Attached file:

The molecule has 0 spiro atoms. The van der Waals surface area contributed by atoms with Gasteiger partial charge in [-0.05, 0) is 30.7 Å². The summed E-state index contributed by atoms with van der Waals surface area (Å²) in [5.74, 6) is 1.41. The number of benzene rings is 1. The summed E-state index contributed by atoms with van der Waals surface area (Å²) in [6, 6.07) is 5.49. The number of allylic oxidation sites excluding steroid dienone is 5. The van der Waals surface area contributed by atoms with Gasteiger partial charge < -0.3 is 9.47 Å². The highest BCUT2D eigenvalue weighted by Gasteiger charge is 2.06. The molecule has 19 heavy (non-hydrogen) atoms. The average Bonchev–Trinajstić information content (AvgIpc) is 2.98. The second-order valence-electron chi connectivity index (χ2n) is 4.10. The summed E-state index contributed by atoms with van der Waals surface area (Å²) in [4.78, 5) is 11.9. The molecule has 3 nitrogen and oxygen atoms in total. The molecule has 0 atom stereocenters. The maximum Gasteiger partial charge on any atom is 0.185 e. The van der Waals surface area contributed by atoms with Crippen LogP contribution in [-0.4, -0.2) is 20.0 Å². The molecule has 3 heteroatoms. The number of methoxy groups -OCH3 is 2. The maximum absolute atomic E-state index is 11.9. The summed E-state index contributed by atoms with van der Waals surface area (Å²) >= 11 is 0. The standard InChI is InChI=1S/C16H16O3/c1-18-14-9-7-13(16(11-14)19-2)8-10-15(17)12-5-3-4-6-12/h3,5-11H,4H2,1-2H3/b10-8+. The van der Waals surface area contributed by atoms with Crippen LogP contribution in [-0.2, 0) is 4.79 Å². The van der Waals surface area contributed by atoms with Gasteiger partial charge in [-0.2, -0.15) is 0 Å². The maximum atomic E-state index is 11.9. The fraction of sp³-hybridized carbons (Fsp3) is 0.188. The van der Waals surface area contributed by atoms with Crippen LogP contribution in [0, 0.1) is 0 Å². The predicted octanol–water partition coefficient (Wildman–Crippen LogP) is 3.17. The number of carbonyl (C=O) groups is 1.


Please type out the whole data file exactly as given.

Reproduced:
The molecule has 0 spiro atoms. The van der Waals surface area contributed by atoms with Gasteiger partial charge in [-0.05, 0) is 30.7 Å². The summed E-state index contributed by atoms with van der Waals surface area (Å²) in [5.74, 6) is 1.41. The number of benzene rings is 1. The summed E-state index contributed by atoms with van der Waals surface area (Å²) in [6, 6.07) is 5.49. The number of allylic oxidation sites excluding steroid dienone is 5. The van der Waals surface area contributed by atoms with Gasteiger partial charge < -0.3 is 9.47 Å². The highest BCUT2D eigenvalue weighted by Gasteiger charge is 2.06. The molecule has 19 heavy (non-hydrogen) atoms. The average Bonchev–Trinajstić information content (AvgIpc) is 2.98. The second-order valence-electron chi connectivity index (χ2n) is 4.10. The summed E-state index contributed by atoms with van der Waals surface area (Å²) in [4.78, 5) is 11.9. The molecule has 3 nitrogen and oxygen atoms in total. The molecule has 0 atom stereocenters. The maximum Gasteiger partial charge on any atom is 0.185 e. The van der Waals surface area contributed by atoms with Crippen LogP contribution in [-0.4, -0.2) is 20.0 Å². The molecule has 3 heteroatoms. The number of methoxy groups -OCH3 is 2. The maximum absolute atomic E-state index is 11.9. The summed E-state index contributed by atoms with van der Waals surface area (Å²) >= 11 is 0. The standard InChI is InChI=1S/C16H16O3/c1-18-14-9-7-13(16(11-14)19-2)8-10-15(17)12-5-3-4-6-12/h3,5-11H,4H2,1-2H3/b10-8+. The van der Waals surface area contributed by atoms with Crippen LogP contribution in [-0.2, 0) is 4.79 Å². The van der Waals surface area contributed by atoms with Gasteiger partial charge in [-0.2, -0.15) is 0 Å². The maximum atomic E-state index is 11.9. The fraction of sp³-hybridized carbons (Fsp3) is 0.188. The van der Waals surface area contributed by atoms with Crippen LogP contribution in [0, 0.1) is 0 Å². The predicted octanol–water partition coefficient (Wildman–Crippen LogP) is 3.17. The number of carbonyl (C=O) groups is 1.